Women power: Hazy picture

As the world celebrated International Women’s Day yesterday, some great news emerged out of India. A report published by the United Nations Children’s Fund (Unicef) said the proportion of girls undergoing child marriage in India has come down sharply over the past decade. South Asia has witnessed the largest decline in child marriages worldwide in the past 10 years, as a girl’s risk of marrying before her 18th birthday has dropped by more than a third, from nearly 50 per cent to 30 per cent, in large part due to progress in India. It is true that even now, 27 per cent of girls in India get married before they turn 18, but that is a sharp decline from 47 per cent a decade ago.

The second good news came via the latest “Monster Salary Index” (MSI), released on March 7. The gender pay gap in India has narrowed by about five percentage points in 2017 from 24.8 per cent in 2016.

Both are fantastic news and offer a ray of hope. But if you dig deeper, the picture gets blurred. For example, the MSI report later adds that for talent with experience, the gap has widened and is at its highest at 25 per cent for those with 11 years or more of experience. For example, men with zero-two years of experience earned 7.8 per cent higher median wages than women; men with six to ten years of experience earned 15.3 per cent more; while men with 11 and more years of experience earned 25 per cent more. Due to the gender wage gap, it can make more sense for the men in the household to take up paid employment outside, leading the woman to stay at home to do household work.

And Unicef’s good news on lower proportion of child marriages fades quite a bit when one sees the World Economic Forum’s “Global Gender Gap Report 2017”. It places India in 108th place out of 144 countries, slipping from 87th in 2016. India now has the second-lowest rate of female labour-force participation in South Asia after Pakistan. Instead of opportunities being created by the growing economy, women’s employment in India is going into reverse; in 2017, female labour force participation (15+) reached 27 per cent (2017) dropping from 35 per cent over the last two decades.

National Sample Survey (NSS) data for India also shows that labour force participation rates of women aged 25-54 (including primary and subsidiary status) have stagnated at about 26-28 per cent in urban areas, and fallen substantially from 57 per cent to 44 per cent in rural areas, between 1987 and 2011. Different age groups or different surveys essentially tell the same story, even though the levels differ slightly.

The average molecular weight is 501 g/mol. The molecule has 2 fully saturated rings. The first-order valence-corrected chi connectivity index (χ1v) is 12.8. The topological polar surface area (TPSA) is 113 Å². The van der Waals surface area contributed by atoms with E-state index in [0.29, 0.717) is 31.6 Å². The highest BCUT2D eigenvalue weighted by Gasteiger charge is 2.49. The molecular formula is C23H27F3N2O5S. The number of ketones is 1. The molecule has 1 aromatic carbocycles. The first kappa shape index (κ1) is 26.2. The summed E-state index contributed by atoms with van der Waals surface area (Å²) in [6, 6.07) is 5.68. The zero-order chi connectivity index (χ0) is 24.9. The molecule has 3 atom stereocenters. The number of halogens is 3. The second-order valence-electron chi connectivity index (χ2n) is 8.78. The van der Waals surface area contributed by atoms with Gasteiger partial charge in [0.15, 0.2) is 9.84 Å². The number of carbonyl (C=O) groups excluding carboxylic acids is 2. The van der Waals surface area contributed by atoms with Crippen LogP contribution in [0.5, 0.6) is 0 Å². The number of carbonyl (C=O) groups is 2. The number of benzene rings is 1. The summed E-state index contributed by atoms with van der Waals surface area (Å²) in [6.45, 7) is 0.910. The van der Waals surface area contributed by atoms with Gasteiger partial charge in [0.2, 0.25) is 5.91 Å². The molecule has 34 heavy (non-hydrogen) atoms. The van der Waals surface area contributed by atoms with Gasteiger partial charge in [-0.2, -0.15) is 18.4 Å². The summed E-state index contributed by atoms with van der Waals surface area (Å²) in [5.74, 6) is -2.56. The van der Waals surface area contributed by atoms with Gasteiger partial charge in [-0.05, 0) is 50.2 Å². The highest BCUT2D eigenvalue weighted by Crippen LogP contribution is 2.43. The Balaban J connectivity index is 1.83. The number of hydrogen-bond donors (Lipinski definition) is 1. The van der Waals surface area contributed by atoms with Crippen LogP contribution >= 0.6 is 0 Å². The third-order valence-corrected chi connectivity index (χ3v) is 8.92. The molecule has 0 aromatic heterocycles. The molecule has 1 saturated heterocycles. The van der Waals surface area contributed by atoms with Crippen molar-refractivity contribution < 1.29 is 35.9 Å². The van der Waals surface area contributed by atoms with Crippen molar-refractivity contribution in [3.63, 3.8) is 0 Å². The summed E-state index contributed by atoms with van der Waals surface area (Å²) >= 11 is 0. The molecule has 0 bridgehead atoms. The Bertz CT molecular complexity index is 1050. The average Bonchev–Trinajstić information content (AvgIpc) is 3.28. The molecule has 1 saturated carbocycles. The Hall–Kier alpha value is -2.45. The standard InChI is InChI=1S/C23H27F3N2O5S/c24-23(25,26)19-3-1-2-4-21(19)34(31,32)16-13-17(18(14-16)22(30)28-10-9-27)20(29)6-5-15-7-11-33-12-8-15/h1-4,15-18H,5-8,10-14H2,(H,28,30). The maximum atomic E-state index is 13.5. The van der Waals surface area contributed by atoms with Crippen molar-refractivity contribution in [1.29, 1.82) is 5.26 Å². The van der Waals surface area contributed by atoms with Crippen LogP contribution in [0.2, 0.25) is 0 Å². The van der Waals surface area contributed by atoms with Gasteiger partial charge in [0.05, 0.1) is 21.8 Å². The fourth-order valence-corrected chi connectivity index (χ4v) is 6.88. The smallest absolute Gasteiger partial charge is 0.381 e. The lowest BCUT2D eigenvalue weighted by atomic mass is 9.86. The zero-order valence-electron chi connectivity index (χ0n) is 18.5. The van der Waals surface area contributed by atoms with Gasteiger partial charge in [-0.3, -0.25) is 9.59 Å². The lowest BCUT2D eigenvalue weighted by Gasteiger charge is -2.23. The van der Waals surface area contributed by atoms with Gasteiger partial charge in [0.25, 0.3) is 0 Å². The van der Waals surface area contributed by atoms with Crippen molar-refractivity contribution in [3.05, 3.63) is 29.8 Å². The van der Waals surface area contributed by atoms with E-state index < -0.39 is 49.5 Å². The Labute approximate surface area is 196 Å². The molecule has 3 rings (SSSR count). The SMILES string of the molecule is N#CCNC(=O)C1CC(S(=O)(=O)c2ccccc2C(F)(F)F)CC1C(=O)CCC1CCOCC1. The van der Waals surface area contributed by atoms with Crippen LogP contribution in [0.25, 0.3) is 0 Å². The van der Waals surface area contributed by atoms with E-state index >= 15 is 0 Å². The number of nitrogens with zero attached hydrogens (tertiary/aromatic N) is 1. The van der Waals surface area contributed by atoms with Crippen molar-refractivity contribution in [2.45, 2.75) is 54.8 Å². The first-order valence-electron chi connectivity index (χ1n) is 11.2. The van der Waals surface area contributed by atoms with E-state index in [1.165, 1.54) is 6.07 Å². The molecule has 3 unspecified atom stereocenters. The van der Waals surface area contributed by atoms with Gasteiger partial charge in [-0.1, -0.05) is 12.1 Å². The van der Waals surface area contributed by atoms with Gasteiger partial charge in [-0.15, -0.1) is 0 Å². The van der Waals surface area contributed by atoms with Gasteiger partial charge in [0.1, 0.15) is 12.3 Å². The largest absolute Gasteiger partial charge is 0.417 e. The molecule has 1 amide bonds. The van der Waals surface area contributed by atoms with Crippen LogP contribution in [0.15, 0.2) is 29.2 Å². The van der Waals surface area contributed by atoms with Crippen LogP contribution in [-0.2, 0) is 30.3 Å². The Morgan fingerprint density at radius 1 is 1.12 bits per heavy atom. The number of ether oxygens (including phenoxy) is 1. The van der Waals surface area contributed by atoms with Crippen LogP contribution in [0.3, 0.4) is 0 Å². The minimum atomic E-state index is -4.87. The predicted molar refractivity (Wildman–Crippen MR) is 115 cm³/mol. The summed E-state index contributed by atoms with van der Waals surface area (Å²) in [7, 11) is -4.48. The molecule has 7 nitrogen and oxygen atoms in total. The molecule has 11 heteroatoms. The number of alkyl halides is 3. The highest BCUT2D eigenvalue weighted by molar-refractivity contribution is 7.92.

Add to this, the latest Economic Survey that discusses the concept of ‘son meta-preference’ among Indian parents, who go out of their way to keep producing children till a desired number of sons is attained. According to the Survey, India has as many as 21 million “unwanted” girls in the age group of 0-25 years because their parents kept producing children, or undesired daughters, in the hope of a male child. Though the Survey said that over the last decade and a half, India has improved on 14 out of 17 indicators that measure women’s empowerment, the fact is that socio-cultural norms that favour boys over girls, patriarchal values that inhibit women’s mobility, and gender stereotypes that prevent women from joining the labour market all reinforce gender discrepancies in the country.

This is a problem even at senior positions in corporate India. Companies would never acknowledge this, but the fact is that many of them consider the cost of employing women in management greater than the cost of employing men. This is primarily due to the belief that women will opt out midway to fulfil their family responsibilities, so there is limited scope to get returns on the investments made in their training. On top of that, the company has to bear the replacement hiring costs and so on.

That’s the reason (companies call it the “mommy-track”) why even many high-achieving women who want to return in full force once their maternity leave expires, often find the road back far more treacherous than they had anticipated as positions disappear and salaries plummet.

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